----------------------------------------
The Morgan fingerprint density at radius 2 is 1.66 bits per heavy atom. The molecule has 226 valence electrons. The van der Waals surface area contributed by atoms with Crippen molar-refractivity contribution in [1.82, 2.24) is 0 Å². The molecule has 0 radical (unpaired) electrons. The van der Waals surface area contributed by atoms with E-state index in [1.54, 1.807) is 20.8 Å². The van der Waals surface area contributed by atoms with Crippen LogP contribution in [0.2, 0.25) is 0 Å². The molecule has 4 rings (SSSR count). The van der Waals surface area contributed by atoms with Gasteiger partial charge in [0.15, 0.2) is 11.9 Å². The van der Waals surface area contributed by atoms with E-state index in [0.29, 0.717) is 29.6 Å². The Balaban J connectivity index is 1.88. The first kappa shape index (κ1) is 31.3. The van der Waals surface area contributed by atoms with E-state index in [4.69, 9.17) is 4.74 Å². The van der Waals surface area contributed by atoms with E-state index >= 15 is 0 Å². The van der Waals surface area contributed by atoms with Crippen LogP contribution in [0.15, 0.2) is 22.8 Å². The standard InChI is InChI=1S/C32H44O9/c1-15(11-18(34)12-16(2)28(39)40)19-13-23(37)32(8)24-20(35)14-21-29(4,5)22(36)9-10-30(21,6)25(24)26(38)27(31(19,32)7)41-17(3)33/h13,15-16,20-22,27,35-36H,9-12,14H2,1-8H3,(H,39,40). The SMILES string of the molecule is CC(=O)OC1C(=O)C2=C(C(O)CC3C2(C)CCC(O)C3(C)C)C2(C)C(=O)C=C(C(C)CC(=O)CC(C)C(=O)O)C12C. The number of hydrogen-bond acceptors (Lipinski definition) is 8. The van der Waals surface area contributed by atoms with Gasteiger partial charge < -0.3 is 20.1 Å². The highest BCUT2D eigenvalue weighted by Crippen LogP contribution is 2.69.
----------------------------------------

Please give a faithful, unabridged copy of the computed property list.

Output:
The Morgan fingerprint density at radius 2 is 1.66 bits per heavy atom. The molecule has 226 valence electrons. The van der Waals surface area contributed by atoms with Crippen molar-refractivity contribution in [1.82, 2.24) is 0 Å². The molecule has 0 radical (unpaired) electrons. The van der Waals surface area contributed by atoms with E-state index in [1.54, 1.807) is 20.8 Å². The van der Waals surface area contributed by atoms with Crippen LogP contribution in [0.2, 0.25) is 0 Å². The molecule has 4 rings (SSSR count). The van der Waals surface area contributed by atoms with Gasteiger partial charge in [0.15, 0.2) is 11.9 Å². The van der Waals surface area contributed by atoms with E-state index in [0.29, 0.717) is 29.6 Å². The Balaban J connectivity index is 1.88. The first kappa shape index (κ1) is 31.3. The van der Waals surface area contributed by atoms with E-state index in [4.69, 9.17) is 4.74 Å². The van der Waals surface area contributed by atoms with E-state index >= 15 is 0 Å². The van der Waals surface area contributed by atoms with Crippen LogP contribution in [0.15, 0.2) is 22.8 Å². The standard InChI is InChI=1S/C32H44O9/c1-15(11-18(34)12-16(2)28(39)40)19-13-23(37)32(8)24-20(35)14-21-29(4,5)22(36)9-10-30(21,6)25(24)26(38)27(31(19,32)7)41-17(3)33/h13,15-16,20-22,27,35-36H,9-12,14H2,1-8H3,(H,39,40). The SMILES string of the molecule is CC(=O)OC1C(=O)C2=C(C(O)CC3C2(C)CCC(O)C3(C)C)C2(C)C(=O)C=C(C(C)CC(=O)CC(C)C(=O)O)C12C. The number of hydrogen-bond acceptors (Lipinski definition) is 8. The van der Waals surface area contributed by atoms with Gasteiger partial charge < -0.3 is 20.1 Å². The highest BCUT2D eigenvalue weighted by Crippen LogP contribution is 2.69.